….The problem with literary theory is that it is not proper “theory.” At best, it is hypothesis without predictive value. There may be some descriptive capacity in literary “theories,” but they do not predict anything about prose or poetry…

    How could a theory— a plausible general principle or body of principles offered to explain something—of literature, which in its case case can only be descriptive account of it, be predictive? What could it, or any theory of literature, predict? Wellek and Warren wrote the classic Theory Of Literature wouldn’t, I wouldn’t have thought, have made any claim for their theory having any predictive value. Neither, I’d say, would Frye.

    The first qualification is to distinguish between POMO literary theory or literary critical thinking and the New Criticism, which saw/sees literary works as marked by paradox, tension and often by deliberate ambiguity as they emerge from the way in which language is used and, so to say, build into a literary world, a coherent whole. Wellek and Warren say that in literature “world” is equivalent to “‘attitude toward life’ or tone implicit in the world…”

    They argue the need to see a literary work as a totality and for a view of form as naming “the aesthetic structure of a literary work—that which makes it literature…that which aesthetically organizes its ‘matter.’” For them, a literary work is a self defining totality with its own mode of existence, which is to say, is its autonomy: “the novelist offers…a…world…recognizable as overlapping the empirical world but distinct in its self-coherent intelligibility.” And it’s world view that Frye describes when he identifies form as “meaning holding the poem together in a simultaneous structure.”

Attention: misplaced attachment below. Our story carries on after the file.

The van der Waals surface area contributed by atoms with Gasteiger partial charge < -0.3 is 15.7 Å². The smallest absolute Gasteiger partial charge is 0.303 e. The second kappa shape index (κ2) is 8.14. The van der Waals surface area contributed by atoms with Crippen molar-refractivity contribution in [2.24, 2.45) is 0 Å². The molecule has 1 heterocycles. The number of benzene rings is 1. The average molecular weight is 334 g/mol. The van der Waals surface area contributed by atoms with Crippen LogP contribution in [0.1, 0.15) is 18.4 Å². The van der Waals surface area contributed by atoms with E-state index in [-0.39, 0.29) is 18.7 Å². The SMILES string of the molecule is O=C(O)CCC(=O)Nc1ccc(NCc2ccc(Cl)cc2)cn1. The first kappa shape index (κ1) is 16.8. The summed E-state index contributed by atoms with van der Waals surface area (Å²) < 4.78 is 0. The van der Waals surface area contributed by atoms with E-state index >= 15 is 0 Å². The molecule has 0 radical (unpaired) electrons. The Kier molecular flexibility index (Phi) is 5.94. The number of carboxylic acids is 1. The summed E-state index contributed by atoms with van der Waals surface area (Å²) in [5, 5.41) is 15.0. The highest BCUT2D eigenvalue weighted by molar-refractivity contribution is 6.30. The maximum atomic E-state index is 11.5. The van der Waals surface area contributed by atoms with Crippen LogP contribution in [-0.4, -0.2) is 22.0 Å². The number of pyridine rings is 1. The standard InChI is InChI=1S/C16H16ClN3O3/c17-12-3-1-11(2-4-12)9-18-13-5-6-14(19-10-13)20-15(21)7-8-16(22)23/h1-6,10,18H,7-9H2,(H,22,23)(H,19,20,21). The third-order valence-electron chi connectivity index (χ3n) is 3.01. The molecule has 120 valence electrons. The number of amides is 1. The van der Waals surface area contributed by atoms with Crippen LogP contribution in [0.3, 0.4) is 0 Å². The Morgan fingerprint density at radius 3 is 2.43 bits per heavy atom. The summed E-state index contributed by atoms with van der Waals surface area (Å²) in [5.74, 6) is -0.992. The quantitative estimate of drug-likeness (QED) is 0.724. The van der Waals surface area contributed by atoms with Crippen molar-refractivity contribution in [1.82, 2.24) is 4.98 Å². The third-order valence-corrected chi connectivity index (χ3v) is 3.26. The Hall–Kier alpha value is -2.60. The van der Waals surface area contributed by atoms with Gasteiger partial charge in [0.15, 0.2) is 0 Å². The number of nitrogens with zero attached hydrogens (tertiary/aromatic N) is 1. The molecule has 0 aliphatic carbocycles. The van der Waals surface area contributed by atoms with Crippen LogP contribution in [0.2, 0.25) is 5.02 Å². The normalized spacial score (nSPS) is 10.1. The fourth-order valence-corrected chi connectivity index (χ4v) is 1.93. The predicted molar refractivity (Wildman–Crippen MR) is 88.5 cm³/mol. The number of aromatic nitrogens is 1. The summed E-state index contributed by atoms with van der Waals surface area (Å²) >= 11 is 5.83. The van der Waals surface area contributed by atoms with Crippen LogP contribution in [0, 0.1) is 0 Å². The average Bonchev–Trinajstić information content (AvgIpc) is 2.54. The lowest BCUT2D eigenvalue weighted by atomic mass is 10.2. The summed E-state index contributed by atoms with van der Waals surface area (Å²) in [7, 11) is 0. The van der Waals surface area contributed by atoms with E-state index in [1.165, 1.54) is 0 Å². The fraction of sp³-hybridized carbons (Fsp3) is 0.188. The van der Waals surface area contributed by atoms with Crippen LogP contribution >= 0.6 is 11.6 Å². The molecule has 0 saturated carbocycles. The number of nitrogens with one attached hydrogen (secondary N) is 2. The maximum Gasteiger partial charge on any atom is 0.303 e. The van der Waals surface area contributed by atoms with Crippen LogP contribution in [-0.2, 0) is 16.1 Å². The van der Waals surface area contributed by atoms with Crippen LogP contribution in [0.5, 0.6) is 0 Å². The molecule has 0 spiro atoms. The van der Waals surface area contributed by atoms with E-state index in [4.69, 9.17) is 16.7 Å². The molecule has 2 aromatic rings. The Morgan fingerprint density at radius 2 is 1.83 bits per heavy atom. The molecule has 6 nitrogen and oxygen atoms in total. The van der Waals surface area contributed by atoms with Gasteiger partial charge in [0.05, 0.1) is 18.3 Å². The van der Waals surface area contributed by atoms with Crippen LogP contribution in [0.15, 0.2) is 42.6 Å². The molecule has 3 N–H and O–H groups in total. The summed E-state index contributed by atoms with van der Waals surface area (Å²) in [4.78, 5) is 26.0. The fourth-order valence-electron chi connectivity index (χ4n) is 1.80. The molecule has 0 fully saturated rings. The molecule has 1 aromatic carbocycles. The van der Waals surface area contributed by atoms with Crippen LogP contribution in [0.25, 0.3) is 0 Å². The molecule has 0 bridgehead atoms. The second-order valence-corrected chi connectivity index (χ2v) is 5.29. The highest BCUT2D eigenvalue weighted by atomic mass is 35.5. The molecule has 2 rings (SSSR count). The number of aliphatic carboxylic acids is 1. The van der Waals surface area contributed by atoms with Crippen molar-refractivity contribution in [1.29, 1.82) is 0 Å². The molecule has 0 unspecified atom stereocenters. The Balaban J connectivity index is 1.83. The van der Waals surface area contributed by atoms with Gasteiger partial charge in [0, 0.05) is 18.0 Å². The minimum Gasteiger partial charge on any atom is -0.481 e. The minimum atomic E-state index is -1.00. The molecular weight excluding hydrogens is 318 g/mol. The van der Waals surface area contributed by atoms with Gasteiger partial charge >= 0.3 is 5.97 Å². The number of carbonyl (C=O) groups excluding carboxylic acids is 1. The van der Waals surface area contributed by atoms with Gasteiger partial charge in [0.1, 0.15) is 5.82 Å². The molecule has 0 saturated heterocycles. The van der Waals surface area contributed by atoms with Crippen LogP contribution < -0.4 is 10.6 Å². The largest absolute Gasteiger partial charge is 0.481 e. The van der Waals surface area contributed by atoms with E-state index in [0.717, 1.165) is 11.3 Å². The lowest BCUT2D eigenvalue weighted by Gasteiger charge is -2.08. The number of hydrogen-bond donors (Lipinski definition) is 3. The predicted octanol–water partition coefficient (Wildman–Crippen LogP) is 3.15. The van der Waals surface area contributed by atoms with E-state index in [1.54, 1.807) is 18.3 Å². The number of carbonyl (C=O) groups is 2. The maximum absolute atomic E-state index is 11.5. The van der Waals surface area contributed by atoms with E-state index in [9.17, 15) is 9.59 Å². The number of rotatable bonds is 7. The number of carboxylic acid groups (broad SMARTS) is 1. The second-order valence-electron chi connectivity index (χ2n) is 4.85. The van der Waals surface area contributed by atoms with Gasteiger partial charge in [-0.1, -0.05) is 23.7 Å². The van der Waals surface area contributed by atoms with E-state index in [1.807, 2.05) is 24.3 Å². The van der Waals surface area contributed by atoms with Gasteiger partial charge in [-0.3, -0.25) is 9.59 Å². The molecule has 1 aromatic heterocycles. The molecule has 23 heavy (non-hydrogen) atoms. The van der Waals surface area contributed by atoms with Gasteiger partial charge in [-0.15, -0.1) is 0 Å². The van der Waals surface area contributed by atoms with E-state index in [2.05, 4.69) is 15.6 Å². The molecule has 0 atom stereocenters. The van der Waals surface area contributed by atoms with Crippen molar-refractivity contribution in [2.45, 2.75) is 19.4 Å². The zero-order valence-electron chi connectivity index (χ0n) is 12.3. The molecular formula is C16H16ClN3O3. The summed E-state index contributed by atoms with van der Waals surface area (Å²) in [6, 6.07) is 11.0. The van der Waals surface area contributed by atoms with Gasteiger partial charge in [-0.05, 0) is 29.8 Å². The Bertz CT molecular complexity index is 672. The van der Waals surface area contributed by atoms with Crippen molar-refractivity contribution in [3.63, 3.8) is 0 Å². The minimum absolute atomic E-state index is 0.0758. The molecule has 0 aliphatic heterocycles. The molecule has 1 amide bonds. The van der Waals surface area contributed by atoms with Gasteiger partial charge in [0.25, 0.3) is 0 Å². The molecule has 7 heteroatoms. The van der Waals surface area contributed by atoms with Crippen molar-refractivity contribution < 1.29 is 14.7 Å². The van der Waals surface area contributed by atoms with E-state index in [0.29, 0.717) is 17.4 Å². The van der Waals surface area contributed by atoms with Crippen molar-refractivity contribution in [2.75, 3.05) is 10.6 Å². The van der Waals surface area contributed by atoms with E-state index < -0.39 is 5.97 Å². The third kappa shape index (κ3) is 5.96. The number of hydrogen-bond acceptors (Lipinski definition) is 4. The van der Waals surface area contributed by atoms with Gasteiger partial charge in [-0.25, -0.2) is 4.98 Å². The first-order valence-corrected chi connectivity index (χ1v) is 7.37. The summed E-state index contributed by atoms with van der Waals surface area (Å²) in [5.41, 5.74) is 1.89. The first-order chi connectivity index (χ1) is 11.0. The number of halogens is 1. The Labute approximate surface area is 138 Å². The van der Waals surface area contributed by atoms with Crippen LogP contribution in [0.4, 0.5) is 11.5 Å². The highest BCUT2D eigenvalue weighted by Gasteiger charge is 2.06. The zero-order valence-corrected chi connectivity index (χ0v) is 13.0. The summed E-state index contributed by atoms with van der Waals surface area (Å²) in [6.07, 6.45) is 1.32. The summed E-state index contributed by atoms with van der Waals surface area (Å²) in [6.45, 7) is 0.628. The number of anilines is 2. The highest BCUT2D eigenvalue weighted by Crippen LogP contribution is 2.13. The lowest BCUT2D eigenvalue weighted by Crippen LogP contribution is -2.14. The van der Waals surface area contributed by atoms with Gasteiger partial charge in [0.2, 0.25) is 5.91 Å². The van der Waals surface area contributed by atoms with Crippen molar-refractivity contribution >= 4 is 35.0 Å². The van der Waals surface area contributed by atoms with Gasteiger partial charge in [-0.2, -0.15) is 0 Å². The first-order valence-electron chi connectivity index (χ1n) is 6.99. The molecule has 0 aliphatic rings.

The second is that in the elucidation of form and meaning as one, students, teachers and critics are doing something rigorous and disciplined, something that, like anything taken seriously, is easy to parody. Sometimes parody is apt but it can facile and callow when the seriousness of the parodied project is actually worthwhile. The elucidation of the techniques and meanings of great works is worthwhile and it doesn’t exclude more casual reading and reviewing.

    So Bellow’s playful cri de couer fails on at least one big ground: he conflates the discipline of literary study, necessary but not necessarily fun, with reading and reviewing purely for enjoyment. The effects of the former can deepen the the joy of the latter.

    And, finally, this piece, while it is clear and correct in its critique of literary theory, suffers from failing to distinguish between on one hand, the New Criticism and the theory of literature it rests on, which wants to go to heart of works to understand them, all worthwhile, and, on the other, POMO literary theory, which reduces works to texts exemplifying somebody’s systematic (and always reductive) account of the way things are. In that, texts are vehicles for understanding that exemplification, and are secondary to it, next to incidental. Here the grounds are fertile for parody.
    .

  36. “Something has surely gone wrong when literature is used to further theories rather than the other way around.”

    This mirrors my own thoughts and experience. And it’s the reason why some classes can be excruciatingly frustrating. These POMO theories reduces everything down to ideological chess pieces, and the only thing that remains is the propaganda potential. All that those theories can do is deconstruct and destroy and tear down but it can’t replace any of it with anything meaningful. It can’t build anything, so all that we’re left with is a nihilistic void.

    This word-obsessed, endless meandering can’t be good for anyone except the practitioners.

  37. JimBob5 says

    Footnote: That war book “about shaking hands with corpses” was “With The Old Breed” by E. B. Sledge. It was a pretty good read. And yes, the bit about Marines shaking hands with a dead Japanese soldier as they walked by was pretty memorable.

    Should a student be forced to read about it? The book certainly gives a realistic picture of the grim and ugly nature of war. I’d at least encourage high school kids to read it.